You often see house and land packages advertised and they may have an attractive price . . . . . but are they a good idea?
Here are a few more things to think about:
These sort of deals are popular with property investors who just want to get a new house built and get tenants in as quickly as possible. . . Wouldn’t you prefer to have the houses next door owned by occupiers who are going to be more likely to care about the appearance of the house and garden than a tenant who has little interest.
It seems to me they are usually offered on the hard to sell and the least attractive blocks which is one reason why they are cheaper. Typical problems I have seen include:
On a major road
Be an odd shape
Have access issues.
They are often based on the smallest possible block that will fit the house. Often they will have the houses so close together they will look more like a terrace and the back yard will be minimal.
One of the Real Estate maximums is that the way to make money on a house is by buying the right house.
Make sure you don’t harm your chances of a good future sale by buying a bad House and Land Package.
So you have visited the Developers Office and been shown a site plan with some blocks for sale that are the Size, and Orientation, you want.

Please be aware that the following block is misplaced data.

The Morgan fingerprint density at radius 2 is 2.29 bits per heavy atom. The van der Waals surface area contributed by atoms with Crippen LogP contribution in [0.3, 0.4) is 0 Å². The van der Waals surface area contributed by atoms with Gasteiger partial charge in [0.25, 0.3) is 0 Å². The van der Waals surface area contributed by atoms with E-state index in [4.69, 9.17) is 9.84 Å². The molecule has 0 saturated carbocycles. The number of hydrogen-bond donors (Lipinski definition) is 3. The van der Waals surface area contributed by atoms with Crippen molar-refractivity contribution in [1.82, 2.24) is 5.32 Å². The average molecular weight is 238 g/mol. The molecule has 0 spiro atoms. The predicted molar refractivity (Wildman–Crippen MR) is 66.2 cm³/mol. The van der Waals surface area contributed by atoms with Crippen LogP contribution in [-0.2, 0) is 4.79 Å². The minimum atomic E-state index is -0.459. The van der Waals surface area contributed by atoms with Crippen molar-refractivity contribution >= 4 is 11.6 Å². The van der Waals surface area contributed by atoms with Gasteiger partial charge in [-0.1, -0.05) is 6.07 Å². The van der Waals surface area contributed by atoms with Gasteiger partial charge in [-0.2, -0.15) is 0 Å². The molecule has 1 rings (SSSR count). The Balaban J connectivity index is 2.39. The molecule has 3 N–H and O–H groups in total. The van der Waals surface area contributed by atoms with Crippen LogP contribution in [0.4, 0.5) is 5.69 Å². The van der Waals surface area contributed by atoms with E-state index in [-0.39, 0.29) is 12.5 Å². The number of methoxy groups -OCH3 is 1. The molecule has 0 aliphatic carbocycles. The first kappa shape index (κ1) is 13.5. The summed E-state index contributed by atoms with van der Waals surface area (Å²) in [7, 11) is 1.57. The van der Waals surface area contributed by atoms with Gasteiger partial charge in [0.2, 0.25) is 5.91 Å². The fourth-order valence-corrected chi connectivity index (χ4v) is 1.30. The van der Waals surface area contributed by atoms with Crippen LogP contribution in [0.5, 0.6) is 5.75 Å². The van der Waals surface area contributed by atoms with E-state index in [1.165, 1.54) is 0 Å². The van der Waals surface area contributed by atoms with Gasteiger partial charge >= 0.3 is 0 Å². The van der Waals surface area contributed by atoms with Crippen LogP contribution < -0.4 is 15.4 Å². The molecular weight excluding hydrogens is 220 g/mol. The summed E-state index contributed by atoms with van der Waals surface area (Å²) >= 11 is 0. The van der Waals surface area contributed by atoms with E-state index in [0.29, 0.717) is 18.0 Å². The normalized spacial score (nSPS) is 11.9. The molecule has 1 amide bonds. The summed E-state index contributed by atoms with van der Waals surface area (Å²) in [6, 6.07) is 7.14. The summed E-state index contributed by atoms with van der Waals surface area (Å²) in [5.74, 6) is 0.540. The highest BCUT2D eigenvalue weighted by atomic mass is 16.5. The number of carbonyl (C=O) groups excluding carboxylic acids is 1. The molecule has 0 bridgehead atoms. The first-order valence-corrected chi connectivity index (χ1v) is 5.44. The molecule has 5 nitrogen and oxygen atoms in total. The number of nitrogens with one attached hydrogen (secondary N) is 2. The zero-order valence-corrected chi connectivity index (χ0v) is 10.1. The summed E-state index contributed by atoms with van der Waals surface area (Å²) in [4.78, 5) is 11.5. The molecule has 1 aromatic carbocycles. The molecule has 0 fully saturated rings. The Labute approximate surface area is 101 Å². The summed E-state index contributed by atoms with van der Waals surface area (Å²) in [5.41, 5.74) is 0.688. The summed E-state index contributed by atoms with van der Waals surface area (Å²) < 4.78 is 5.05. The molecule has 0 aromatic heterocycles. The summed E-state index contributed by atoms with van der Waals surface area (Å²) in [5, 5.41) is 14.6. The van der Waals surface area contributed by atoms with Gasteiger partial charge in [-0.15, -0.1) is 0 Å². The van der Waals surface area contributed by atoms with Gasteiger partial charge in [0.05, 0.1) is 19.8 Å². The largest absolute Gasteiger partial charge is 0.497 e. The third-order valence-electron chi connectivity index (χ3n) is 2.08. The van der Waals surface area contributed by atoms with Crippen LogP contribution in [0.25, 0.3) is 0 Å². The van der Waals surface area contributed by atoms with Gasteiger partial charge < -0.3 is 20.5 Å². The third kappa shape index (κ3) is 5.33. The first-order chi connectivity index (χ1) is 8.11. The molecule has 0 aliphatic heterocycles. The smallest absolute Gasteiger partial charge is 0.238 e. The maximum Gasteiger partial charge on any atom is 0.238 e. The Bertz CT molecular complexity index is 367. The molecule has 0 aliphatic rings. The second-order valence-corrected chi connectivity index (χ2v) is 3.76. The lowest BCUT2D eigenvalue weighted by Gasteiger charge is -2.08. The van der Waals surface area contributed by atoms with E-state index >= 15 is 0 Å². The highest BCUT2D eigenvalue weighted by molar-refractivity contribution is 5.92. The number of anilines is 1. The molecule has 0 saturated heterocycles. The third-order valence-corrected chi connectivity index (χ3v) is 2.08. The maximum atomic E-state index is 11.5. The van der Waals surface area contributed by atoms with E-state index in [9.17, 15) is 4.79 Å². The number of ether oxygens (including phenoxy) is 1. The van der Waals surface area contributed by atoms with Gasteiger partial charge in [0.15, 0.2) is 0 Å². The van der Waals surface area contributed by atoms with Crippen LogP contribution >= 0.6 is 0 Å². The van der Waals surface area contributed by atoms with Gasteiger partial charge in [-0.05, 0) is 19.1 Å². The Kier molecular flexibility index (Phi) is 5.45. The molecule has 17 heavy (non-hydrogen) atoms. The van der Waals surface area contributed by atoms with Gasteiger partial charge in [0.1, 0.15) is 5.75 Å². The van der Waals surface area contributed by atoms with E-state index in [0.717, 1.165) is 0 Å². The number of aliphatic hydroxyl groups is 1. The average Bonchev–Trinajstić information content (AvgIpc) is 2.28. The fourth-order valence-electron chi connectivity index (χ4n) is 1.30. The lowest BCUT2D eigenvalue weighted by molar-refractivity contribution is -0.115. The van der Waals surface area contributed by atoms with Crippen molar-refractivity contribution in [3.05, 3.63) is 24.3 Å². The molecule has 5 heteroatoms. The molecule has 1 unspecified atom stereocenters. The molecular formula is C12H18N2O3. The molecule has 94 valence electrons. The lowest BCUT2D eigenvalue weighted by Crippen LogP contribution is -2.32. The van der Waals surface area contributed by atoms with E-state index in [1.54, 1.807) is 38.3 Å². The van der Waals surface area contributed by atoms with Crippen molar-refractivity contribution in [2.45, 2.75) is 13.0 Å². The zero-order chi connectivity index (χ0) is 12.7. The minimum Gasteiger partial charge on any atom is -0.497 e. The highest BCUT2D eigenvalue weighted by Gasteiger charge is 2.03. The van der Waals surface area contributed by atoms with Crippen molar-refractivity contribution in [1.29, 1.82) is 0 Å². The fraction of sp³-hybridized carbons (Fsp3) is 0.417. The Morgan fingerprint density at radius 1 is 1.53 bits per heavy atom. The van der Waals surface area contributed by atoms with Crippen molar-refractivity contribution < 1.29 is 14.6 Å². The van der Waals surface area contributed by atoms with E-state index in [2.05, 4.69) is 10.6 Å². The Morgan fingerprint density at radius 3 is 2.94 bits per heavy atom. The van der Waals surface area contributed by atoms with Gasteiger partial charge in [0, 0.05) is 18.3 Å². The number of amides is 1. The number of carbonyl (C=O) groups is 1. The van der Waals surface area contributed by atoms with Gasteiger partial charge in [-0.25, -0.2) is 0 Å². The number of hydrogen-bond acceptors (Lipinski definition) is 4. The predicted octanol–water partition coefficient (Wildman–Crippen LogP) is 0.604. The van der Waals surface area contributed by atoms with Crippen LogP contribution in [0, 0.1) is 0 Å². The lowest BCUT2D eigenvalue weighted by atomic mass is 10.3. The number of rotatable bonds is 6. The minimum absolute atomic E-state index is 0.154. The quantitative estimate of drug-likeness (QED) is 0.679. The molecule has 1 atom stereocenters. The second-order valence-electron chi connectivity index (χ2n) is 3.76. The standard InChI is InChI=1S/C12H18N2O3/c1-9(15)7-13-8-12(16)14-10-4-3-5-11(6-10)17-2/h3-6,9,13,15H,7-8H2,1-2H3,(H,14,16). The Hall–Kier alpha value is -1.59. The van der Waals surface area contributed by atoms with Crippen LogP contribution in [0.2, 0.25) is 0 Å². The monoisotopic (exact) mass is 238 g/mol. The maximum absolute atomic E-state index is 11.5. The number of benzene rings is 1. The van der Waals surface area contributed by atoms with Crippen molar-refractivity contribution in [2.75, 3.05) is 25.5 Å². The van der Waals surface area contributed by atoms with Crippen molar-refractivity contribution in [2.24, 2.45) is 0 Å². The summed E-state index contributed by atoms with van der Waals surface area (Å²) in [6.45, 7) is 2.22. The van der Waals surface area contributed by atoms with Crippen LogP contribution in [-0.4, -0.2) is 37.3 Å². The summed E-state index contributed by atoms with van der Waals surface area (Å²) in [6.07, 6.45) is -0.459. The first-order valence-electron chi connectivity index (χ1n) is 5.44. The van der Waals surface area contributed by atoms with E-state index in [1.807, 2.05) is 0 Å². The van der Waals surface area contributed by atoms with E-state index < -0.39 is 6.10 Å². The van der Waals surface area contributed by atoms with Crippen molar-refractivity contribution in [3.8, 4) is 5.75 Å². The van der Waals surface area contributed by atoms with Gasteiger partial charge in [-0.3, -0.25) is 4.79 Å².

The next thing is to get a copy of the Title Plan and go and look at the blocks you think may be OK.
Here are some things to think about.
Find the Boundary Pegs Normally the actual boundary peg will be driven in so the top is at ground level, there is normally a tall peg next to it to help locate it. Once you have found the pegs you know the piece of land you are thinking about buying.
Manholes Sewers and Drains A lot of blocks have Easements for sewers and drains which will restrict how much of the site you can build on. (The Title Plan will show the Easements) If you can see a manhole you will also need to think about how this might limit what you can do in the garden.
Site Slope As little as a 1m slope from front to back can add $3-4,000 to your site cost. A 1m slope from one side to the other can add even more. The steeper the slopes the more the builder will charge for site costs.
Below or Above the Road Where there is a sloping development site some blocks will be above the road and others below. Sites above the road are less likely to flood and can be more private than ones below the road.
Effect of Building on Neighbouring Blocks. Shading and blocking views are common problems that can affect your proposed house and garden. If you are keen on building a solar pasive house you can minimise the effect if the block you choose is higher than the one to the north. Obviously if the surrounding blocks are already developed its easier to consider the effects.